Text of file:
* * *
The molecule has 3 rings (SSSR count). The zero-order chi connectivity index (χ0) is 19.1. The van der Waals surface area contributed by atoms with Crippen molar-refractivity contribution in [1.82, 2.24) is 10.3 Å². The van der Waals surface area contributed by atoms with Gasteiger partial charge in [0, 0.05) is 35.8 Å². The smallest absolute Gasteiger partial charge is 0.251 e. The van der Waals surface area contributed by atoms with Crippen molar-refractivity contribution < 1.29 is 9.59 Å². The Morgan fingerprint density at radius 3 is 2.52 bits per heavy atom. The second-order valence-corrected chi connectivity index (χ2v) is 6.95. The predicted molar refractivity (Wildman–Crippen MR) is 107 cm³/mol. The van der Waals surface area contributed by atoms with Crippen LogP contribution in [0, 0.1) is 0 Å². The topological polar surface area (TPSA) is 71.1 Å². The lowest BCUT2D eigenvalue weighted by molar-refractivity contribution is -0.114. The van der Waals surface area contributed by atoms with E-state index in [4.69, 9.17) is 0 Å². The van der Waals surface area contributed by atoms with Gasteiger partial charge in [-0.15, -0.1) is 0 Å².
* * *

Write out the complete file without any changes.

The molecule has 3 rings (SSSR count). The zero-order chi connectivity index (χ0) is 19.1. The van der Waals surface area contributed by atoms with Crippen molar-refractivity contribution in [1.82, 2.24) is 10.3 Å². The van der Waals surface area contributed by atoms with Gasteiger partial charge in [0, 0.05) is 35.8 Å². The smallest absolute Gasteiger partial charge is 0.251 e. The van der Waals surface area contributed by atoms with Crippen molar-refractivity contribution < 1.29 is 9.59 Å². The Morgan fingerprint density at radius 3 is 2.52 bits per heavy atom. The second-order valence-corrected chi connectivity index (χ2v) is 6.95. The predicted molar refractivity (Wildman–Crippen MR) is 107 cm³/mol. The van der Waals surface area contributed by atoms with Crippen LogP contribution in [0, 0.1) is 0 Å². The topological polar surface area (TPSA) is 71.1 Å². The lowest BCUT2D eigenvalue weighted by molar-refractivity contribution is -0.114. The van der Waals surface area contributed by atoms with E-state index in [4.69, 9.17) is 0 Å². The van der Waals surface area contributed by atoms with Gasteiger partial charge in [-0.15, -0.1) is 0 Å².